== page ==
November 25, 2013
While one of the primary roles of advertising has always been to build long-term brand capital for a business, the emergence of digital media―including social networks―has led marketers to focus more on response, whether that’s a “Like,” a click to a website, or a purchase.
Earlier this year, I co-authored a research paper with Wharton PhD student Dokyun Lee, along with Professor Harikesh Nair from the Stanford Graduate School of Business. The paper, entitled “The Effect of Advertising Content on Consumer Engagement: Evidence from Facebook,” investigates the effect of advertising content on customer engagement.
More specifically, we studied the role of advertising content in driving consumer engagement on Facebook Pages, while documenting the content that matters the most, whether it was informative, persuasive, or a combination of both. Why Facebook? Pretty simple. Facebook has no limit on content length and uses real names. We also considered differences in industry type, while analyzing 100,000 messages posted by a panel of about U.S.-based 800 firms over an 11-month period.
The 2013 Chief Marketing Officer Survey reports that spending on social media marketing will grow from 8.4% of firms’ total marketing budgets to about 22% in the next five years. But the debate continues regarding the effectiveness of advertising on social networks. In fact, one study cited in our research revealed that only about 1% of an average company’s Facebook fans engage with the brand. At the same time, executives at companies like TripAdvisor are rethinking the value of Facebook advertising.
My co-authors and I developed algorithms to analyze messages both linguistically and semantically. We used two metrics for user engagement: Likes and comments on posts from users with complete demographic data.
One of our biggest challenges was dealing with EdgeRank, Facebook’s filtering algorithm. If we observed that certain posts (say photos) got a lot of Likes, we needed to be able to determine whether this was because consumers engaged with those posts or Facebook's EdgeRank algorithm caused those posts to be shown to the most active users. Obviously, the implications of the two findings are very different. We addressed this by building a model of Facebook's EdgeRank algorithm and then analyzed consumer response after accounting for Facebook's decision.
I invite you to read the entire research paper, but our analysis revealed that persuasive content―such as emotional and philanthropic messaging―has a more positive impact on engagement. This suggests that companies benefit from sharing their brand personality and information about their social initiatives rather than product information.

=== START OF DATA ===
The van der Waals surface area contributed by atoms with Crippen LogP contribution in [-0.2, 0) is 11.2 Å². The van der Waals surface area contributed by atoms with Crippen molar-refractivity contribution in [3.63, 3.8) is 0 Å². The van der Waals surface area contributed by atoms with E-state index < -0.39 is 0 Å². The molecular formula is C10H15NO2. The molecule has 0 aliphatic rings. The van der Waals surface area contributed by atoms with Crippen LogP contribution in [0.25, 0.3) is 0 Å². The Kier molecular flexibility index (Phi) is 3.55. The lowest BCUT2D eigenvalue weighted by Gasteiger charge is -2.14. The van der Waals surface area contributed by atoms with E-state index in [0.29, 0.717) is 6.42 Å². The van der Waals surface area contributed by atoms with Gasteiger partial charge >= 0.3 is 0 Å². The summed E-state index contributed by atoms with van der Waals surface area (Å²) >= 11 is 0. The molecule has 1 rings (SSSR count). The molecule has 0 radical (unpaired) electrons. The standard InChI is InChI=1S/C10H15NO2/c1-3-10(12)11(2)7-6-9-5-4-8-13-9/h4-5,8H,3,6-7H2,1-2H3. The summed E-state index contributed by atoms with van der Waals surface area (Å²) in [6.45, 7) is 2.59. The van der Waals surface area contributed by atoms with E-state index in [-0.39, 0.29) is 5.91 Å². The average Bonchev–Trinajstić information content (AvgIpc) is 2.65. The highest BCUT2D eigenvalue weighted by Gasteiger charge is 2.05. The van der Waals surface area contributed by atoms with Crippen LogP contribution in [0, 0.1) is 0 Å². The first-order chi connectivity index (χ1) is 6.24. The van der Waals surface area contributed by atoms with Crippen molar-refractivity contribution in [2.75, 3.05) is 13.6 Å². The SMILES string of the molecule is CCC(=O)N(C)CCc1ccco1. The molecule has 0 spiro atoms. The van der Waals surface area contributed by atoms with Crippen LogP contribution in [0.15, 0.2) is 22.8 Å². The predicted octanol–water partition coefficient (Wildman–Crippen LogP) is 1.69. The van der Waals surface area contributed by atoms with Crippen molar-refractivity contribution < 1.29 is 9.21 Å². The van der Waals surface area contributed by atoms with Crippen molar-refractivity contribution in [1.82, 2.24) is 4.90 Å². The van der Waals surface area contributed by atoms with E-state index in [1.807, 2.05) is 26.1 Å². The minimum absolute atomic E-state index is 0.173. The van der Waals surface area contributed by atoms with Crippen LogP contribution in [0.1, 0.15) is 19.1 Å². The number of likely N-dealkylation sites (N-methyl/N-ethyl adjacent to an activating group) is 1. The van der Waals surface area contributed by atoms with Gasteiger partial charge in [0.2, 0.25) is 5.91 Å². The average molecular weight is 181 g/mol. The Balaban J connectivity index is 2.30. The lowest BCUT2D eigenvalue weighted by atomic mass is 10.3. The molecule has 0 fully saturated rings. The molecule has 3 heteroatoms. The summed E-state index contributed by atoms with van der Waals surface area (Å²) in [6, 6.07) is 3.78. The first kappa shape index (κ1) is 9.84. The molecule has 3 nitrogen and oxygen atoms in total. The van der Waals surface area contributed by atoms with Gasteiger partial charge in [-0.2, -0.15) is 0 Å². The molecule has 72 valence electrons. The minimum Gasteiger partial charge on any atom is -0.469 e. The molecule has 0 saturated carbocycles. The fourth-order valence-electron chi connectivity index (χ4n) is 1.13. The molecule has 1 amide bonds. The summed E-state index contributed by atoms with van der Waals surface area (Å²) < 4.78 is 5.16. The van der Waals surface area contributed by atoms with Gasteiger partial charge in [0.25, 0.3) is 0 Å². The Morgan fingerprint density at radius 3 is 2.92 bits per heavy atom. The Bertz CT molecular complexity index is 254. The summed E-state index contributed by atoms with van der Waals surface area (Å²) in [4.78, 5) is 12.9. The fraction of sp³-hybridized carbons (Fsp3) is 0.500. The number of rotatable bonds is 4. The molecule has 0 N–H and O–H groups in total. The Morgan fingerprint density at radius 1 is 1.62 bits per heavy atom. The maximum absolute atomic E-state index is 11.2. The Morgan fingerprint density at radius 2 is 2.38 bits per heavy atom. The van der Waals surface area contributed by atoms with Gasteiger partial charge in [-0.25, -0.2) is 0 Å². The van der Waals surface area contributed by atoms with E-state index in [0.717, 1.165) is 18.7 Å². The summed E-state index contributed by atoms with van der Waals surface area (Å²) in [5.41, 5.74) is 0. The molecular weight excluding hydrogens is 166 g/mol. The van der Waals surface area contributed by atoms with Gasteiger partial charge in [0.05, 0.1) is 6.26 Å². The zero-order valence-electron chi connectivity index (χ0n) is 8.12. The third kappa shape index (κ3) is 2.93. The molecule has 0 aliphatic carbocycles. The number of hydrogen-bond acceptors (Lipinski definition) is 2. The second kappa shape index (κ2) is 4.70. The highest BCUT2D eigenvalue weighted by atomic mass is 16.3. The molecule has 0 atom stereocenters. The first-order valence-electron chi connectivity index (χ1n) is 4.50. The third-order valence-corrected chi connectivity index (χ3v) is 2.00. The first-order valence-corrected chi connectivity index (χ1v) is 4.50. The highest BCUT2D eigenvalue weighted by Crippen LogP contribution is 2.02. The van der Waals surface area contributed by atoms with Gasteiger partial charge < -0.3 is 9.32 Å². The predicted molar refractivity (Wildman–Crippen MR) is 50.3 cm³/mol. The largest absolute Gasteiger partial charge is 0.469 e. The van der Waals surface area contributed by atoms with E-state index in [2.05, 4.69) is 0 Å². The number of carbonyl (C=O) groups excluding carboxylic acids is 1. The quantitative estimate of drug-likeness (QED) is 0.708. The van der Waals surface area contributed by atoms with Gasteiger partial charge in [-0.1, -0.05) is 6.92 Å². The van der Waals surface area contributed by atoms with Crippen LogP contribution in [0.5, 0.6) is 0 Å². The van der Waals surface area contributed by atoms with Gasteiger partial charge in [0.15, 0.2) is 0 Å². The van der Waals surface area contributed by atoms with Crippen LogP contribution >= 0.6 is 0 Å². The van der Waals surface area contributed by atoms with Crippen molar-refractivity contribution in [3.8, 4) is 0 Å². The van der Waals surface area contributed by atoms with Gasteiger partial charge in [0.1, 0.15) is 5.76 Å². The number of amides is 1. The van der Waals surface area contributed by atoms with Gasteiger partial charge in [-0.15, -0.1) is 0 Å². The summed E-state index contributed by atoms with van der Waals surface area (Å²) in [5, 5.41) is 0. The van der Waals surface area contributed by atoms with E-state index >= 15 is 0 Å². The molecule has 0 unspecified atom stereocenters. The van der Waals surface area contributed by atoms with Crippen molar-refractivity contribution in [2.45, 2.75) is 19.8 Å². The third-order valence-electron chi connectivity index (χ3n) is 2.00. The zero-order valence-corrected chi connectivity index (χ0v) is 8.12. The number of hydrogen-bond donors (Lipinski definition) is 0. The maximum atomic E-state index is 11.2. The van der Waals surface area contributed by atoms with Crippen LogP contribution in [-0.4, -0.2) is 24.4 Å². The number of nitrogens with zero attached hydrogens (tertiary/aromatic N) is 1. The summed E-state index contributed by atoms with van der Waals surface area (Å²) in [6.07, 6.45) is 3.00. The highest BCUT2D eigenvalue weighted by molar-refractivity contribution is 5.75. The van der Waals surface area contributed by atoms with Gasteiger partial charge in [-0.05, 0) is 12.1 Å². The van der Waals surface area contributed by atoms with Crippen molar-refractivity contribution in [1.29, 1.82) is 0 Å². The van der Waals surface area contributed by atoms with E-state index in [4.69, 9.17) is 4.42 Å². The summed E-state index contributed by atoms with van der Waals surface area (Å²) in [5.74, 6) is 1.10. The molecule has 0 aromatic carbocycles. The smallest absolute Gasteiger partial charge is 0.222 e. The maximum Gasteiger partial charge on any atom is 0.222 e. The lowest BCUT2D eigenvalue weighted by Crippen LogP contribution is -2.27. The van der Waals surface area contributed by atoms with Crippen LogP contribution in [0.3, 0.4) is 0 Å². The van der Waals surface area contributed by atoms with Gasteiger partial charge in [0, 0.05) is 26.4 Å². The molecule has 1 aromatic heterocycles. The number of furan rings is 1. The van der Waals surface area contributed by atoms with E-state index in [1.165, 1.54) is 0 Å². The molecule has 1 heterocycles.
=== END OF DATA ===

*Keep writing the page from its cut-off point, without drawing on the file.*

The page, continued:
Conversely, content that included prices, availability, and product features reduced engagement when they were included in isolation, but increased engagement when they were combined with persuasive content, further emphasizing the need for companies to adopt more emotional messaging across their marketing campaigns.
This is not to suggest that firms should eschew product informative messages, especially given Likes for messages with information about products and promotions may be more valuable than Likes for other messages. Instead, it suggests that the ideal message mix should seek to balance the two and ensure that the desire to share product and brand information does not take over one's social media strategy.
As companies increase their activity on social media, the role of content engineering will continue to grow in importance. Content engineering seeks to develop advertising content that better engages targeted users and drives the desired goals of the marketer. Companies that will succeed in today's environment are ones that place close attention to their content engineering strategies.
Kartik Hosanagar is Monetate’s chief scientific advisor. He is responsible for data integrity of Monetate's statistical analysis, and advises the company's data teams in the use of mathematics and optimization. He is also a tenured Associate Professor of Internet Commerce at The Wharton School of the University of Pennsylvania. He is on Twitter as @enabletech.